‘Ask not what artificial intelligence can do for you but what you can do for artificial intelligence!’ This variation on John F Kennedy’s famous quote comes from Dr Ben Glocker, Senior Lecturer in Medical Image Computing at Imperial College London, UK. The occasion was a lecture given by the computer scientist at the European Radiology Congress (ECR 2018) on how machine learning can be routinely implemented in medical image analysis.
Artificial Intelligence (AI) was among the main topics at the congress; this also includes machine learning and its subdivision ‘deep learning’, which is based on so-called neural networks. AI entails an artificial network learning from examples and recognising inherent patterns and regularities by itself. Based on this, numerous applications are already used in imaging, such as image segmentation, where an algorithm precisely marks out certain anatomic or pathological structures from their environment (e.g. healthy brain tissue from tumour tissue in MRI brain scans, or whole body MRI scans of organs). Machine learning also facilitates the detection of new disease patterns, the extraction of clinically relevant information from multi-dimensional, multimodal image data that would otherwise remain concealed.
‘It’s basically a mathematical function,’ says Glocker explaining machine learning. ‘This function is fairly complex, and we also cannot say exactly what is looks like, but like every function it has an input and an output.’ According to this UK-based German computer scientist, there are frequently misleading ideas around the necessary input. ‘The approach “We have a lot of data and are going to do something with it with the help of machine learning” is not the best starting point.’ Therefore, Glocker’s first advice is: If you want to use machine learning successfully you need to start with a clearly defined objective. ‘Machine learning is always geared towards a very specific task,’ he emphasises.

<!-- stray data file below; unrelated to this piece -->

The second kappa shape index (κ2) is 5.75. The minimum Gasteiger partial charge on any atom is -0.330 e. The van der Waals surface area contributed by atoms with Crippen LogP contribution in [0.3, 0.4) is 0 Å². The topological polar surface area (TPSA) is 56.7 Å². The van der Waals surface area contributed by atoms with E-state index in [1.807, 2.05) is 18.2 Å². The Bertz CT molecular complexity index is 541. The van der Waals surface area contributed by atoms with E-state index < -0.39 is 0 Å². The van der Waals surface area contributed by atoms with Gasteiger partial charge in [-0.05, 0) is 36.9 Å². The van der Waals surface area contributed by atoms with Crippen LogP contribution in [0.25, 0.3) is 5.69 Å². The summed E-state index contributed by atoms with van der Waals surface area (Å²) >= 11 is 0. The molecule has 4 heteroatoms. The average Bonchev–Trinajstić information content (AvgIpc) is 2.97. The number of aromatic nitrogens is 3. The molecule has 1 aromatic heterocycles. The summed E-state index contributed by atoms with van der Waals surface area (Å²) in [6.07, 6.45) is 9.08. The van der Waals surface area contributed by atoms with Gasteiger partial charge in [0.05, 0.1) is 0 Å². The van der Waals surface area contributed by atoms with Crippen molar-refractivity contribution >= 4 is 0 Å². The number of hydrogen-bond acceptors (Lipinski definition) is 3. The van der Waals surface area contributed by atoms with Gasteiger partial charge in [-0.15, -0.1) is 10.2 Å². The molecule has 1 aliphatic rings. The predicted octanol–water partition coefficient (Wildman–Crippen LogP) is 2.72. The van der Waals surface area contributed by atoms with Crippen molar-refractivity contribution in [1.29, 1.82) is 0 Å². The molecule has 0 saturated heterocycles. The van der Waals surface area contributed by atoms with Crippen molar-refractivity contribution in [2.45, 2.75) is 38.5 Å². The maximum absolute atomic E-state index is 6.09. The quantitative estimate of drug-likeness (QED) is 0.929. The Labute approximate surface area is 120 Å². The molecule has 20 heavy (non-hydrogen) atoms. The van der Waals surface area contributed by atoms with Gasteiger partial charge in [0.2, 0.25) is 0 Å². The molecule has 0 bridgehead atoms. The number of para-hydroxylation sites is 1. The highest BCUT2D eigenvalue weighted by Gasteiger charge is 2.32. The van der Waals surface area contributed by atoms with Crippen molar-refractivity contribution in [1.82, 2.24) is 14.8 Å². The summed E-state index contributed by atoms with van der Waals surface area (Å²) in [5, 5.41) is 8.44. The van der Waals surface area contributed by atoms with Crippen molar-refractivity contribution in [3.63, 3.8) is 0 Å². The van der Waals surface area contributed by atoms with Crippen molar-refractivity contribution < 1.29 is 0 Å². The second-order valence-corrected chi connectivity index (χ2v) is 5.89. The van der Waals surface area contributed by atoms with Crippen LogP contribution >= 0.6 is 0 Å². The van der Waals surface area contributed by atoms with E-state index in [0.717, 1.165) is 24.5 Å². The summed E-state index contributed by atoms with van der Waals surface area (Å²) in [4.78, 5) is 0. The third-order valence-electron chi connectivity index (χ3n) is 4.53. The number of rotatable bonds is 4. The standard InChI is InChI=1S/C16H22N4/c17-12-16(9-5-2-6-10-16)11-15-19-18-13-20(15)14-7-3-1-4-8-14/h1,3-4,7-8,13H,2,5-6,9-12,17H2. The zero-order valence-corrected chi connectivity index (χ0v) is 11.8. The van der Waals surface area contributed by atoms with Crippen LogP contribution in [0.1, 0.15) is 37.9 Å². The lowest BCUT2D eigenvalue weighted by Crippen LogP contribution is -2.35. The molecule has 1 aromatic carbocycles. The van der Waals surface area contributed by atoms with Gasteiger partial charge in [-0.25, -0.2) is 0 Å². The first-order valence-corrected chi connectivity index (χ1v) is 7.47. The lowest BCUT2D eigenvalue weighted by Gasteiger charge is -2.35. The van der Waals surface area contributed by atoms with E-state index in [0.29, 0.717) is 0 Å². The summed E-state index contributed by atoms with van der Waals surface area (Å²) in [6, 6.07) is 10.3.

Machine learning can only begin when data is usable and when a specific task has been determinedBen Glocker
Another common obstacle to the use of machine learning is the quality of data. Glocker explains that, on many occasions, clinicians promise him homogenous data sets for respective projects, which actually turn out to be different, insufficiently structured data. He compares this to pumpkins: ‘We are expecting a box of these vegetables of equal size, equal shape and equal colour, but what we actually receive is a delivery of pumpkins of different sizes and different varieties.’ For data to be used for machine learning it not only needs to be correct and labelled but most definitely also standardised and labelled in a standardised way.
‘Machine learning can only begin when data is usable and when a specific task has been determined,’ Glocker concludes. The development of an AI application also needs the relevant medical expertise for its use: ‘The experts must be involved in all stages of development,’ the computer scientist emphasises. He means that medics and computer scientists must work together in interdisciplinary teams. He also offers other inevitably important advice: ‘Artificial Intelligence applications must be integrated seamlessly into clinical processes.’
Ben Glocker PhD is a senior lecturer in medical image computing at Imperial College London, UK, and deputy head of its biomedical image analysis group. He gained his PhD from the Technical University Munich, Germany. He was then a post-doc at Microsoft Research and a research fellow at the University of Cambridge, United Kingdom. In his research he specialises on applying machine learning and artificial intelligence to automate image analysis.